A cuddling event is just as it sounds – a group of individuals, couples or polyamorous families will come together and snuggle up with each other. Business Insider defines these events as “intimate gatherings where strangers meet, practice consent, and enjoy human touch. The events are non-sexual, and while they may not be experiences for everyone, their message of proactive consent and communication can help build healthy relationships, trust, and confidence.”
Before you can be a member of this community, potential cuddlers undergo a strict vetting process, where Benari reviews “each person’s online presence, social media, and history, and also conducts a personal phone interview with them, to make sure their values align with [the] community’s, and to ensure the safety of [his] events from sexual predators and other unsavory characters.” It’s not uncommon for him to spend hours each week vetting people, and it’s not always easy. Benari goes on to say, “but that’s the foundation of my community and this safety is the main reason for why my events are so popular.”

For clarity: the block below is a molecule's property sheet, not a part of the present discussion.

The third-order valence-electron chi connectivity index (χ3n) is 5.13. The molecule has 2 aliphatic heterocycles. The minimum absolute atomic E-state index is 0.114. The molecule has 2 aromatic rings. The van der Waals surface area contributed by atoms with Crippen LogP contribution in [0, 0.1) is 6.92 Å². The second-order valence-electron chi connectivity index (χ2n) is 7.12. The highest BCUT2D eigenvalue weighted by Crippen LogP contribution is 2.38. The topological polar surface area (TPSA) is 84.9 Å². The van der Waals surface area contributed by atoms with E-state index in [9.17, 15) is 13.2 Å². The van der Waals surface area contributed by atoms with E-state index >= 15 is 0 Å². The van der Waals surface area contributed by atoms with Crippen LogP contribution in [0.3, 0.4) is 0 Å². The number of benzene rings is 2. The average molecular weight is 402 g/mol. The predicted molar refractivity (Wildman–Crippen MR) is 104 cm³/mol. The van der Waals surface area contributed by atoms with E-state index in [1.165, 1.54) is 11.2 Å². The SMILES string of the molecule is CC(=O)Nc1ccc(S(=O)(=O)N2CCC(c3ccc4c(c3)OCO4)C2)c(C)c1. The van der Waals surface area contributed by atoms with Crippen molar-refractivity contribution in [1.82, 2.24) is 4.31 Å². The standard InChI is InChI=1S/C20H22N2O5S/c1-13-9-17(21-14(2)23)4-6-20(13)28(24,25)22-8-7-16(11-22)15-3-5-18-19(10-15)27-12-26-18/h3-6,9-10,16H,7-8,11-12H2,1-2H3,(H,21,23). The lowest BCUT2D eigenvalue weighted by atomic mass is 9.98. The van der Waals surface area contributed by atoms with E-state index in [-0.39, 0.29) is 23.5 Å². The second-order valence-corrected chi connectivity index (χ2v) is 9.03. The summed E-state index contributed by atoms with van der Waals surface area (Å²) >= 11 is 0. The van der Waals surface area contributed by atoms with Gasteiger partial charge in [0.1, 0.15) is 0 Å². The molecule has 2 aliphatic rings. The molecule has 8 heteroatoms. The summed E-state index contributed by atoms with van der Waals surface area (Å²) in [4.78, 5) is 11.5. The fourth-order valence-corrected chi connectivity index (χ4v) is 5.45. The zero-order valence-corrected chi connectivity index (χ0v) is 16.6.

Benari takes special care to determine if the candidates hold or practice values that may be radically different from what a cuddle event is supposed to be. If a candidate is found to not be a good fit for this community, most times they are highly sex-focused or anti-social, Benari will reject them from attending one of his events but will reach out to the candidate and offer other venues and events that may be more suitable for their personality, such as a few local swinger-community clubs.